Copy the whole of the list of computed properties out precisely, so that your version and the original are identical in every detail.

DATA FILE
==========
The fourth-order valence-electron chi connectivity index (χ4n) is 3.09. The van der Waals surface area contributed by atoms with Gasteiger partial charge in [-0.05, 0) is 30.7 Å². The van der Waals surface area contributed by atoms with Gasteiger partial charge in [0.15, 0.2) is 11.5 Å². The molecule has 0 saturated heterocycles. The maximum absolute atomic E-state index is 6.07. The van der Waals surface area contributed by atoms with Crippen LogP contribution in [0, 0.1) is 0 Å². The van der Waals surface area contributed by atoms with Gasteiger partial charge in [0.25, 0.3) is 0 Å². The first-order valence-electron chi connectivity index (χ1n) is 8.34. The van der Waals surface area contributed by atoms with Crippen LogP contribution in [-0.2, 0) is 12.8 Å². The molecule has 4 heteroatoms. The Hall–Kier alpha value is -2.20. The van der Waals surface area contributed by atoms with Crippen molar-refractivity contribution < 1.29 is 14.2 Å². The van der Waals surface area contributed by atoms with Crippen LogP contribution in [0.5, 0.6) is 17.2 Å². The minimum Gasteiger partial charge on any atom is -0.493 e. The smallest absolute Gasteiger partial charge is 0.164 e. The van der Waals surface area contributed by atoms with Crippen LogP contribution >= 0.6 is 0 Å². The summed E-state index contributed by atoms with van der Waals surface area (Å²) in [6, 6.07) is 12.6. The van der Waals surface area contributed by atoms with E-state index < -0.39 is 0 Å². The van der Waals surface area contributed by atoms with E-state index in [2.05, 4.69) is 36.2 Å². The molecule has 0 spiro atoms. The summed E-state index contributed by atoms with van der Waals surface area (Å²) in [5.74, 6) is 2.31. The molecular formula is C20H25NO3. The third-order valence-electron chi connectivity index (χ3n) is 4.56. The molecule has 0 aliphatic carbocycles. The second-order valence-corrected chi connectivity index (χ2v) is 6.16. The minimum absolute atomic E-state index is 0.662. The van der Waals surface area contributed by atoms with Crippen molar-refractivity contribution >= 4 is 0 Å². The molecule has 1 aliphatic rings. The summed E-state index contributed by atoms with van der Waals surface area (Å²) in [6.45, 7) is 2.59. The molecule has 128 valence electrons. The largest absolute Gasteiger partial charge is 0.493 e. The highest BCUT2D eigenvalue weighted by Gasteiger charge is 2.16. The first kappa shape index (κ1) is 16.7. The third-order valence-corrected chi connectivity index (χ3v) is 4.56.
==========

The fourth-order valence-electron chi connectivity index (χ4n) is 3.09. The van der Waals surface area contributed by atoms with Gasteiger partial charge in [-0.05, 0) is 30.7 Å². The van der Waals surface area contributed by atoms with Gasteiger partial charge in [0.15, 0.2) is 11.5 Å². The molecule has 0 saturated heterocycles. The maximum absolute atomic E-state index is 6.07. The van der Waals surface area contributed by atoms with Crippen LogP contribution in [0, 0.1) is 0 Å². The van der Waals surface area contributed by atoms with Gasteiger partial charge in [0.25, 0.3) is 0 Å². The first-order valence-electron chi connectivity index (χ1n) is 8.34. The van der Waals surface area contributed by atoms with Crippen LogP contribution in [-0.2, 0) is 12.8 Å². The molecule has 4 heteroatoms. The Hall–Kier alpha value is -2.20. The van der Waals surface area contributed by atoms with Crippen molar-refractivity contribution < 1.29 is 14.2 Å². The van der Waals surface area contributed by atoms with Crippen LogP contribution in [0.5, 0.6) is 17.2 Å². The minimum Gasteiger partial charge on any atom is -0.493 e. The smallest absolute Gasteiger partial charge is 0.164 e. The van der Waals surface area contributed by atoms with Crippen LogP contribution >= 0.6 is 0 Å². The summed E-state index contributed by atoms with van der Waals surface area (Å²) in [6, 6.07) is 12.6. The van der Waals surface area contributed by atoms with E-state index < -0.39 is 0 Å². The van der Waals surface area contributed by atoms with E-state index in [2.05, 4.69) is 36.2 Å². The molecule has 0 spiro atoms. The summed E-state index contributed by atoms with van der Waals surface area (Å²) in [5.74, 6) is 2.31. The molecular formula is C20H25NO3. The third-order valence-electron chi connectivity index (χ3n) is 4.56. The molecule has 0 aliphatic carbocycles. The second-order valence-corrected chi connectivity index (χ2v) is 6.16. The minimum absolute atomic E-state index is 0.662. The van der Waals surface area contributed by atoms with Crippen molar-refractivity contribution >= 4 is 0 Å². The molecule has 1 aliphatic rings. The summed E-state index contributed by atoms with van der Waals surface area (Å²) in [6.45, 7) is 2.59. The molecule has 128 valence electrons. The largest absolute Gasteiger partial charge is 0.493 e. The highest BCUT2D eigenvalue weighted by Gasteiger charge is 2.16. The first kappa shape index (κ1) is 16.7. The third-order valence-corrected chi connectivity index (χ3v) is 4.56.